The Impact of Air Pollution on Ponderosa Pine Growth in the San Bernardino National Forest

Authors: Hillary Jenkins*, University of Redlands
Topics: Environmental Science, Climatology and Meteorology, Global Change
Keywords: Pollution, Tree Growth, Southern California
Session Type: Virtual Paper
Day: 4/11/2021
Start / End Time: 8:00 AM / 9:15 AM
Room: Virtual 26
Presentation File: No File Uploaded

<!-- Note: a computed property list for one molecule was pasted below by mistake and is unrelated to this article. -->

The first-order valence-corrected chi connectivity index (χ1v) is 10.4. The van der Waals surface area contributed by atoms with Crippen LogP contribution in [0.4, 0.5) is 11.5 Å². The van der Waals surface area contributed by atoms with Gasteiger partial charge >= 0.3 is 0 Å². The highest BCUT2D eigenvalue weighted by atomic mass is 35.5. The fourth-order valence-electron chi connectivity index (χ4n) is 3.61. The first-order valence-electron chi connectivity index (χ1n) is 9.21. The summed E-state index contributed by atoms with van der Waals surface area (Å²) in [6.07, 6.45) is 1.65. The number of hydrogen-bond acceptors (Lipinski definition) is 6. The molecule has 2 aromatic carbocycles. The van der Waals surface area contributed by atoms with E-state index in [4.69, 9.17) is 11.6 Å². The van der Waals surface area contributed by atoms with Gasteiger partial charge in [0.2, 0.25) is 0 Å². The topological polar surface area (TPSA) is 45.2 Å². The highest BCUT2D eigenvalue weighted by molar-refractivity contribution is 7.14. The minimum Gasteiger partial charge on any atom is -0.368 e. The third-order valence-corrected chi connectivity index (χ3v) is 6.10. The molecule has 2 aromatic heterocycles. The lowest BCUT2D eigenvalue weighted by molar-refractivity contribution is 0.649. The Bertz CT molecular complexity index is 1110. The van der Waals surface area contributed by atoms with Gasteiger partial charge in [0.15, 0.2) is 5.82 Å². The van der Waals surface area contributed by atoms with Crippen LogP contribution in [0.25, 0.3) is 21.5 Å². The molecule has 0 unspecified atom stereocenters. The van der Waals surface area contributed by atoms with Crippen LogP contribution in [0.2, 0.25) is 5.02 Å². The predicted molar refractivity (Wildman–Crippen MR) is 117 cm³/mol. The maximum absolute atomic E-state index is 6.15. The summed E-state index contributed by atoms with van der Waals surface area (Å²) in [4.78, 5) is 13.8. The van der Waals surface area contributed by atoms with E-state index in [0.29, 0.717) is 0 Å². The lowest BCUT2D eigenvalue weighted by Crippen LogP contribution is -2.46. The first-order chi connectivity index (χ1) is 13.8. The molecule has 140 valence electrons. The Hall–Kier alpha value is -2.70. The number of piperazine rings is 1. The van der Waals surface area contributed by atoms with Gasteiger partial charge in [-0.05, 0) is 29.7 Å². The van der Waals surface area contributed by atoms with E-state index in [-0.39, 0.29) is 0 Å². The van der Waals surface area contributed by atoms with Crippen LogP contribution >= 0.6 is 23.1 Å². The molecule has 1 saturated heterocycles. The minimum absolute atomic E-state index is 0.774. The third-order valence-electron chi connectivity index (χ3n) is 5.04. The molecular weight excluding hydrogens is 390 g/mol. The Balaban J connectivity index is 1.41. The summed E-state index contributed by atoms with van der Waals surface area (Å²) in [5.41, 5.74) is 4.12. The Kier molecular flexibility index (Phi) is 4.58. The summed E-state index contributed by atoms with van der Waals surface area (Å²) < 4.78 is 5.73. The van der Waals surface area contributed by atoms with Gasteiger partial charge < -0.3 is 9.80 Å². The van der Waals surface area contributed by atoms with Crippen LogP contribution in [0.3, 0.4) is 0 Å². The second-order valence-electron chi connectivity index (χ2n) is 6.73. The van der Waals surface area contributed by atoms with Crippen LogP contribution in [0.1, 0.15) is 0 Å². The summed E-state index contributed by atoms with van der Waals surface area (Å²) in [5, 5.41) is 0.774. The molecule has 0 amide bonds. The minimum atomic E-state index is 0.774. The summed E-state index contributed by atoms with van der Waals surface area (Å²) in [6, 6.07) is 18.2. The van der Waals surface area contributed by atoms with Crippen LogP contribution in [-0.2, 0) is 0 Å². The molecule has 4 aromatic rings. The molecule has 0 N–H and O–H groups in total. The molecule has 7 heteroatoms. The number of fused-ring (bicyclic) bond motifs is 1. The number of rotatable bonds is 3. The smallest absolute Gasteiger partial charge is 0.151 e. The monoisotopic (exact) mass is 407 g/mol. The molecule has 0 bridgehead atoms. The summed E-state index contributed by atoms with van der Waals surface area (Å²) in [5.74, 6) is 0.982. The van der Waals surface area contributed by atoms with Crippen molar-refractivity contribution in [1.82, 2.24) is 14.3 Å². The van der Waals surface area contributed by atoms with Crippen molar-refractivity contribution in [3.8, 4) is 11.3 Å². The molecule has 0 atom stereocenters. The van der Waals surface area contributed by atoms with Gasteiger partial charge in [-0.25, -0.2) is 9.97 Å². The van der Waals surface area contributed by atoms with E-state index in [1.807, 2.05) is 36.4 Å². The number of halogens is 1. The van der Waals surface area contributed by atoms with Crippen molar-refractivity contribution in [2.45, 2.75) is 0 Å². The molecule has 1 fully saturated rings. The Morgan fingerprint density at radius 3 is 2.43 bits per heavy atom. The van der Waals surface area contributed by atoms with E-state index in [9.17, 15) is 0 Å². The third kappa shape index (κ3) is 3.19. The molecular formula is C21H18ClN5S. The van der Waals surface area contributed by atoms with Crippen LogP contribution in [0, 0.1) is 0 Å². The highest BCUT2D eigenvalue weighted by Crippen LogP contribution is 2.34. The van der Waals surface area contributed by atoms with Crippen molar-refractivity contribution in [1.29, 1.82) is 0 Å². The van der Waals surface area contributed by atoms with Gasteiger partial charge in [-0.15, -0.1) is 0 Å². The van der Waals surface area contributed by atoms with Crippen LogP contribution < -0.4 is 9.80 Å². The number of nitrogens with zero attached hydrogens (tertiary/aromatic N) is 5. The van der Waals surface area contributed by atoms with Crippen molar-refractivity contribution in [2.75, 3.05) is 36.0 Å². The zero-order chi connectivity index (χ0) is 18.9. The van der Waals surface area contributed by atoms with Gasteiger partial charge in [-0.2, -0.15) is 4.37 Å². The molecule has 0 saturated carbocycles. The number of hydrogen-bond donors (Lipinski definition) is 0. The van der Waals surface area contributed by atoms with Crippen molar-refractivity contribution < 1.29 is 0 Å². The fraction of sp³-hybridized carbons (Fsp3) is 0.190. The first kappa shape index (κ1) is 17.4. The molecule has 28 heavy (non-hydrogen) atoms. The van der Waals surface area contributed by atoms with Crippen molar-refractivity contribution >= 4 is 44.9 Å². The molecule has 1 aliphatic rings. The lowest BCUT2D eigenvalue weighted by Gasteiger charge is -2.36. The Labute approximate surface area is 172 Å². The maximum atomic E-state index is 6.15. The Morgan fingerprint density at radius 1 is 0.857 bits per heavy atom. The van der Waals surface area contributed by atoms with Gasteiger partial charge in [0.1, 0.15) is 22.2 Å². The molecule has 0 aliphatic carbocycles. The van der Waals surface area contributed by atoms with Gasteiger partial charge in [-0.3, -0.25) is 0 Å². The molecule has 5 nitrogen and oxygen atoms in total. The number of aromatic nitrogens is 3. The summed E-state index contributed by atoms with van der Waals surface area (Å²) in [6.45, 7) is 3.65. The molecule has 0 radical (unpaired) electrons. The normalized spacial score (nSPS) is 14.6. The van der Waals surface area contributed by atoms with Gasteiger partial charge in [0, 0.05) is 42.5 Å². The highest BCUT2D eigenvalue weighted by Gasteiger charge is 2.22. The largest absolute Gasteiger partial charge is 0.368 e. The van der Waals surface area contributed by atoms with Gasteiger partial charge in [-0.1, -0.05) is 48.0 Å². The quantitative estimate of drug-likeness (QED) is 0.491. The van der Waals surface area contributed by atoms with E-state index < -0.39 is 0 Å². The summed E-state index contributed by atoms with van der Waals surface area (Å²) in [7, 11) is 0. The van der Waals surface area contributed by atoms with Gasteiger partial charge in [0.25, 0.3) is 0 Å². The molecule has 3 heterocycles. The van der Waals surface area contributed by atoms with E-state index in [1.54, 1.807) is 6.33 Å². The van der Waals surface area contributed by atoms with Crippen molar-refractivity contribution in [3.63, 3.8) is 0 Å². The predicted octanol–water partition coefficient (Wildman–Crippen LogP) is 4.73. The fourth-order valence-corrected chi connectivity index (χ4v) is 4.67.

The ponderosa pine (Pinus Ponderosa) is a climate sensitive tree species dominant in the mixed conifer stands of the San Bernardino Mountains of California. However, their close proximity to the city of Los Angeles has resulted in extremely high levels of air pollution. Nitrogen deposition, resulting from nitrous oxides emitted from incomplete combustion of fossil fuels, has been observed in this region since the 1980’s. The impact of this N deposition on ponderosa pine growth is complex and often obscured by other stressors including climate, bark beetle attack, and tropospheric ozone pollution. Here I use a 160 year long (1855-2015) ponderosa pine tree ring chronology to examine the annual response of tree growth to both N deposition and climate in this region. The chronology is generated from 34 tree cores taken near Crestline, CA. A stepwise multiple regression between the tree ring chronology and various climate and air pollution stressors indicates that drought conditions at the end of the rainy season (March) and NO2 pollution during the growing year exhibit primary controls on growth (r2-adj = 0.65, p<0.001). N deposition therefore appears to have a strong and direct positive impact on ponderosa pine growth in this region. However, these results should be interpreted cautiously, given that ozone, a known stressor to ponderosa pine trees, and NO2 are also highly correlated (r = 0.84, p<0.05). Chronic exposure to both ozone and nitrogen dioxide may therefore have unexpected impacts on tree sensitivity to climate and other stressors in a warming world.

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